Uganda Education system blamed for rising unemployment

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Jobs wanted
Jobs wanted
Jobs wanted

Over forty thousand students graduate from Uganda’s universities annually are majority of that number struggles to get employed.

Like David Katongole, an electrical engineering graduate, finding a job has been problem.

“I tried to look for jobs…handed in my applications in different companies and organisations…I actually did interviews…for some I did not go through” said David Katongole, Graduate

Concerns have been growing over institutions’ ineffectiveness in teaching student relevant subjects. Scholars are blaming the education system for the inadequacy.

“Our education system is typically exam oriented..you find our ability to relate what we are studying to the environment that we are in hardly there…so the focus is on can you pass..” said Micheal Niyetegeka, University Lecturer

Policy makers are already working on reviewing curriculums at the different educational levels.The skills related curriculums are more in demand.

“When you want to improve the curriculum.. are we preparing our learners to compete globally..there are demands of the 21st century..are we actually meeting them..are our learners being able to do..are they creative..are they critical thinkers..can they communicate?”  said Faridah Nasereka, Project Officer, Uwezo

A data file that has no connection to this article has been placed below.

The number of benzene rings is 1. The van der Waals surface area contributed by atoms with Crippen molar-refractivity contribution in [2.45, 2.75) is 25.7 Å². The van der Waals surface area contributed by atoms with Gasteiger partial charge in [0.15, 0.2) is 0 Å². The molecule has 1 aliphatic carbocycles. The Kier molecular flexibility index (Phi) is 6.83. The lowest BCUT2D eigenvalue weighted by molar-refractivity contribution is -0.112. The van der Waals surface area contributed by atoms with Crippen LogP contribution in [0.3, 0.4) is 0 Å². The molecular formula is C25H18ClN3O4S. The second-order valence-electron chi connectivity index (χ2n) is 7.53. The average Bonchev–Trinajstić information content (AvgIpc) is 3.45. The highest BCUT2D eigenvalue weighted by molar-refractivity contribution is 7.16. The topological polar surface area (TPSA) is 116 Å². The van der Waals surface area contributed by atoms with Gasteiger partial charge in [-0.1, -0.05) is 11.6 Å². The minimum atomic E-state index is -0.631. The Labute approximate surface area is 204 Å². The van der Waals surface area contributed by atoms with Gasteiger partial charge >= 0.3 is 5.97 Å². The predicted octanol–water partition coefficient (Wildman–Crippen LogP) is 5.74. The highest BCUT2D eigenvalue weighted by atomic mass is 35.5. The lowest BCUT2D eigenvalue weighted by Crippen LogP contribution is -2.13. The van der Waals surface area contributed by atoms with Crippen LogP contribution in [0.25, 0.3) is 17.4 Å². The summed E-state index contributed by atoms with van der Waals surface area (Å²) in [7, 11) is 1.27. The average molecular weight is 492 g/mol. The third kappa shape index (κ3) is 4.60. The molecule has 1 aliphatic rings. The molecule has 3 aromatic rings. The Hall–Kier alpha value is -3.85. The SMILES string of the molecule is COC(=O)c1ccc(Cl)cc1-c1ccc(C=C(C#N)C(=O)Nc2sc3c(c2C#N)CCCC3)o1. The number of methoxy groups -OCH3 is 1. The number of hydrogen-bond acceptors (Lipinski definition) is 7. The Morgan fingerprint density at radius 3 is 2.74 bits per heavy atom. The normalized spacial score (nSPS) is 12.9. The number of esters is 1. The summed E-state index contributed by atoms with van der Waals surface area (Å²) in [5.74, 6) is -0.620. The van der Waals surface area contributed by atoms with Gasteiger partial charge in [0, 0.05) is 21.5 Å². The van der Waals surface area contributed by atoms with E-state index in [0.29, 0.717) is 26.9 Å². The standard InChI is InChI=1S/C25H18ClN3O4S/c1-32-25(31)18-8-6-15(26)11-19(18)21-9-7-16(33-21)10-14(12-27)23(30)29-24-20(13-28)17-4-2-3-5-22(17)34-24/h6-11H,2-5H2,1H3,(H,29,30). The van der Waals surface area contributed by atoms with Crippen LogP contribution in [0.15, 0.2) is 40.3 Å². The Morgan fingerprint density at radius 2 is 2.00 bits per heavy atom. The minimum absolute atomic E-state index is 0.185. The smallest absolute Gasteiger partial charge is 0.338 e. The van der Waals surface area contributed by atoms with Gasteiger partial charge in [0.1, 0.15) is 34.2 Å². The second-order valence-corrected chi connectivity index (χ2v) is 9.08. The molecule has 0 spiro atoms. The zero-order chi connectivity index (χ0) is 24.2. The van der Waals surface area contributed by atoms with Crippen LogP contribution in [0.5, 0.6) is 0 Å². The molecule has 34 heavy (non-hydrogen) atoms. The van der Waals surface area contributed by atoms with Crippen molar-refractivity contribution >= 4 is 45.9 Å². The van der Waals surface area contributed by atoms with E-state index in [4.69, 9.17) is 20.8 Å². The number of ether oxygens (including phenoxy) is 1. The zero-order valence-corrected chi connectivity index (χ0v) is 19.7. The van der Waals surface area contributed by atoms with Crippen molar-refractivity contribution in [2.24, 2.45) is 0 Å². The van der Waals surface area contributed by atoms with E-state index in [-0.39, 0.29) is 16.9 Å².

The government has already embarked on a massive skills development programme and much of it will involve technical empowerment. Educational critics believe that will deal with the gaps left by the educational system.

“We need to focus in the practical..lets define what sort of student we want from our school system..we have vision 2040 to guide us as uganda..if we dont work on the quality of the human resource we shall not achieve vision 2040..we shall not catch up with the chinese..the british..we shall not catch up with anybody successful in the world” said Fagil Mandy, Education Consultant

While there is a desperate need to shift the country’s education system from being largely “academic oriented” to practical, the country’s job market remains limited. It is however expected that that will change, as many young Uganda could soon achieve critical skills beyond ordinary learning.

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